Reflooring: Beginning To Pull The Old Laminate Flooring

Up to this point in the project, the jury was still out on whether I was going to pull the laminate flooring or not. The problem was that I didn’t know how it was attached. If there was a lot of adhesive under there, then pulling it would be a total nightmare and I’d rather not. But, if I left it, it would change my plans quite a bit.

I even went and posted at RV Forum (one of the RV forums I sometimes post in) to see if anybody else had feedback on how this floor was attached. In the end, I got guesses but the only way to tell was to pull it.

So, screw it. I dove in. 🙂

Pulling the carpet was relatively simple, but there’s no way to sugarcoat the crappy nature of pulling up laminate flooring from an RV. It… sucks. And the main reason for that is that, like carpet, the flooring goes right on underneath the cabinets. So, unless you plan to pull out the cabinets and furniture (which isn’t practical), this means we’ll have to do a lot of cutting.

A utility knife is useless for this one. This laminate is wood. It is thick. It is sturdy. So, we’ll need to flush cut all around the edges of the cabinetry.

My tool of choice here was an oscillating multi-tool. I had one from Harbor Freight built by Chicago Electric. This one, to be specific. I also picked up some wood blades.

You’re going to want both kinds of blades. The circular blade is better at covering some distance as you cut while the other ones will allow you to get up into corners.

As you cut, you’ll end up switching out blades pretty often in order to get in at different angles. You need to have room for the tool itself, but you want the blades to be mounted in such a way so you can cut flush up against the cabinets. Sometimes you’ll need to turn the blade around to tackle it from a different angle.

It is rather slow and tedious. While these multi-tools will cut wood, they are not nearly as quick as something like a rotary saw. Take it in phases and you’ll get there, but it isn’t a fast process.

Also, the tool gets rather hot to the touch so it is best to wear gloves as you do the job.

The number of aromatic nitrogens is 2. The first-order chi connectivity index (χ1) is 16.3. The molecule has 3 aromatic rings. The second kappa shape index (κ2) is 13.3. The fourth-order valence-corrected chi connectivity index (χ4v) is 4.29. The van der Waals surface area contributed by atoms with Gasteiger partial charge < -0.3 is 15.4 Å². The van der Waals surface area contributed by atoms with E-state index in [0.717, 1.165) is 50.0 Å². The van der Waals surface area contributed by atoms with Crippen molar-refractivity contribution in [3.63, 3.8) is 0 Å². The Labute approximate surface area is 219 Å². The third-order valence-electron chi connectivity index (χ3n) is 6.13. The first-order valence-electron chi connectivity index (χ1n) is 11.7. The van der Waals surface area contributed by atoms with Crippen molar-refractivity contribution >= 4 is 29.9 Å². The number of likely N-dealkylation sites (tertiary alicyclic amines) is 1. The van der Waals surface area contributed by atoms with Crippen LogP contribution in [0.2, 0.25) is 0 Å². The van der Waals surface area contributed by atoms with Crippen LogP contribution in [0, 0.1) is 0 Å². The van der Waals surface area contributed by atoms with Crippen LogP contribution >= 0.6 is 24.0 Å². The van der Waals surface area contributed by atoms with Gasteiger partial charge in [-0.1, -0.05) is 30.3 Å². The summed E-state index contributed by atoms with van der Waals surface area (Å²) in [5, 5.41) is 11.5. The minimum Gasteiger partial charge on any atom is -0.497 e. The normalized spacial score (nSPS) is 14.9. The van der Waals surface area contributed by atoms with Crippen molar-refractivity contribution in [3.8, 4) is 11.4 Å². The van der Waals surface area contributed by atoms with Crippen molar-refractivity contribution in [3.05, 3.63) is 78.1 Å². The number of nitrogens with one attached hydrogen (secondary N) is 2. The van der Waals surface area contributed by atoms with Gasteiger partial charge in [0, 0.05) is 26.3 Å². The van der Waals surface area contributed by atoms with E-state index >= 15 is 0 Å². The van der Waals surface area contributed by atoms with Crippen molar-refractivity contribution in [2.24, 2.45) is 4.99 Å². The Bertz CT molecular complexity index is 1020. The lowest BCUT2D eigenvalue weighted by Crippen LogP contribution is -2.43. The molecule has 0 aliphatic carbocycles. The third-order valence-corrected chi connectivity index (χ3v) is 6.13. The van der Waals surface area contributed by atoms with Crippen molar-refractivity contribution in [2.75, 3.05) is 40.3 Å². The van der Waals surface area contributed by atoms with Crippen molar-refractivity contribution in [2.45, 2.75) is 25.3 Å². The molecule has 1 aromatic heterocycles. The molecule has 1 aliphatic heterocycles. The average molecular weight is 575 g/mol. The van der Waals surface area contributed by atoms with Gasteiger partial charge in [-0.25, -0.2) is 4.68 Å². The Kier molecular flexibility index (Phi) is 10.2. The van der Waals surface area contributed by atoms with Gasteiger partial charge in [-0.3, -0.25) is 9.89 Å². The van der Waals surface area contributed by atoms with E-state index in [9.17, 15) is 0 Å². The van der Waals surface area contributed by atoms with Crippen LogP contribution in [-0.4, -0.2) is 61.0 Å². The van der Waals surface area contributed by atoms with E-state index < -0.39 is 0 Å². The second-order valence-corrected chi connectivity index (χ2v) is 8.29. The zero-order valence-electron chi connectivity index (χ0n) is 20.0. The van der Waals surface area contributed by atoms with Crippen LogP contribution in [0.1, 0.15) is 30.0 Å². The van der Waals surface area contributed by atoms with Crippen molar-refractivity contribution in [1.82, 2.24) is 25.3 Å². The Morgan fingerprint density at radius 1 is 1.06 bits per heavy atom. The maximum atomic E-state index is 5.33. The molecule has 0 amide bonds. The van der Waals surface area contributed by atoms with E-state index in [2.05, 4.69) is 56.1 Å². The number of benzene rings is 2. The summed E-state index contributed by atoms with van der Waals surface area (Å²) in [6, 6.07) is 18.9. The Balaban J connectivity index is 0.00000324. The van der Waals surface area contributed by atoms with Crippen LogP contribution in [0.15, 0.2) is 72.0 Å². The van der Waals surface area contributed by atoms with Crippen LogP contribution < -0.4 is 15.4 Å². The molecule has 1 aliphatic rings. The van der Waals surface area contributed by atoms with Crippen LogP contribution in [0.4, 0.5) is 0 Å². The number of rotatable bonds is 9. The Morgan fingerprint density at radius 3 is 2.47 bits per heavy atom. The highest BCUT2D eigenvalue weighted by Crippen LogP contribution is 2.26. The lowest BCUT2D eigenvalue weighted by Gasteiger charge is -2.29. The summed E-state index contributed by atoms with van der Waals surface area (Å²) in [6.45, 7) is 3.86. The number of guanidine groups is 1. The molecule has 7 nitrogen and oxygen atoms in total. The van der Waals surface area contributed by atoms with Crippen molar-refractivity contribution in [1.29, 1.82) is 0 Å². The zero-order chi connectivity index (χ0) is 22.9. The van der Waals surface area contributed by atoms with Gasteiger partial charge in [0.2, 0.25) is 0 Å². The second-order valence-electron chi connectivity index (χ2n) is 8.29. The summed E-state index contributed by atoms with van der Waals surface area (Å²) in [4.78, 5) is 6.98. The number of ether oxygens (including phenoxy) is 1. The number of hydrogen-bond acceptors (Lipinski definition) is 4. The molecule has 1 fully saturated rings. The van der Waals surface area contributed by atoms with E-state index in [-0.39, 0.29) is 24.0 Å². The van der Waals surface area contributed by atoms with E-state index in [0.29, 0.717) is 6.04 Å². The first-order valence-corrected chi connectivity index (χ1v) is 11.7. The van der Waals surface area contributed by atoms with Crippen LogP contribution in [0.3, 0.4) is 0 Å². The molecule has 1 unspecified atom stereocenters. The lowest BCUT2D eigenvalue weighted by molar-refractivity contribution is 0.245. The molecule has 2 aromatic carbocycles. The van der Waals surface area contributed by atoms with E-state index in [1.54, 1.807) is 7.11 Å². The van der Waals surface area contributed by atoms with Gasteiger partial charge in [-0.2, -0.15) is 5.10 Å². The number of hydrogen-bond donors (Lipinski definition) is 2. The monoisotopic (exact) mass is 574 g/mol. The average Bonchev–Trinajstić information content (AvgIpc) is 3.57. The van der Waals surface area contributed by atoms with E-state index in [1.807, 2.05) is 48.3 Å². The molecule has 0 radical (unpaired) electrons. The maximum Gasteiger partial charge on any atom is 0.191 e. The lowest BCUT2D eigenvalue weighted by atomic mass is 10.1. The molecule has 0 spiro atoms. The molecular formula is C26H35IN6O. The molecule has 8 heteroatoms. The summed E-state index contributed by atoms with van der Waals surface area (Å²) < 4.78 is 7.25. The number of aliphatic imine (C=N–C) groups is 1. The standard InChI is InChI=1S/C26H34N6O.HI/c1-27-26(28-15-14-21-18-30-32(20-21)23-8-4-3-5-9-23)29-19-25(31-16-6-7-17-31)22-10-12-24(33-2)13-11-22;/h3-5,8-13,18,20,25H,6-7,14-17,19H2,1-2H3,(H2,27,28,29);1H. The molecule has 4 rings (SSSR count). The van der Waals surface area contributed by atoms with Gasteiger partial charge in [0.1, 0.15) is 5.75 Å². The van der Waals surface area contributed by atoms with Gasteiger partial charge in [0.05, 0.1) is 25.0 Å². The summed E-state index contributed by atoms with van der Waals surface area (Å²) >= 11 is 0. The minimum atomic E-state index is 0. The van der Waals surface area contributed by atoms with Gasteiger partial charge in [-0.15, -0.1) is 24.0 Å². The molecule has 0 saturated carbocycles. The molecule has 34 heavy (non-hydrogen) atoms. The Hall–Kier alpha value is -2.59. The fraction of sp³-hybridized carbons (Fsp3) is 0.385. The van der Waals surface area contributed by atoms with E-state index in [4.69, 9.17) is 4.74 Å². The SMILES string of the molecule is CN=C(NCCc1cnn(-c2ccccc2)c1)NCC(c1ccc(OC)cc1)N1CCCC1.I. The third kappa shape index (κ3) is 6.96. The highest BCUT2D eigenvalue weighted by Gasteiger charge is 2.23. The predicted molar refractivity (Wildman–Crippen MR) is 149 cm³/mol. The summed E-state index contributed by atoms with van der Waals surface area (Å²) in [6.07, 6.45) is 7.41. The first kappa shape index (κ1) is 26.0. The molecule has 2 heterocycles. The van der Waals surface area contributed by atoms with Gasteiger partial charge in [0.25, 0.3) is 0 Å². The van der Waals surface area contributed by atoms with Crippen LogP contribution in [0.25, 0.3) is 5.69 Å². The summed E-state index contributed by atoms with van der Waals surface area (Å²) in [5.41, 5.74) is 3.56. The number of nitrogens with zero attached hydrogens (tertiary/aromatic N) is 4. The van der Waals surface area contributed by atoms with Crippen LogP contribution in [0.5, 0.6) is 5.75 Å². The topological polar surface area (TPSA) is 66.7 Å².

So, my process was to cut along the edges with the multi-tool as deep as I can. I’d then use my rotary saw to make a nice quick cut to square off some sections of flooring to be pulled. I’d cut as much as I could with the rotary because it was very fast, then I’d finish it off with the multi-tool. Then, put on my gloves, get a good grip of the laminate, and pull it up. Sometimes, the flooring was still too attached to pull, so I’d need to come at it again with the multi-tool and go deeper on those cuts in order to weaken it enough to outright break it off as I pulled on it.

Pulling up the chunks was some work. I used some flathead screwdrivers, a chisel and my hammer to pry it out of there. Lots of times, if I hammer the screwdriver in there like a wedge, it would break up the wood and separate it from the floor.

Little by little, piece by piece, that laminate flooring came up. But, it was a tough job, there’s no doubt about it.

The job makes a lot of dust, too. Be sure you wear some kind of ventilation mask so you’re not breathing it in. I also opened up the rooftop air vent to give it a good circulating airflow and suck air out.

David Risley
 

I'm not a full-timer. Call me... a half-timer. I'm an avid lover of going camping and traveling in our Holiday Rambler Vacationer motorhome. We can do that due to my work at Blog Marketing Academy.

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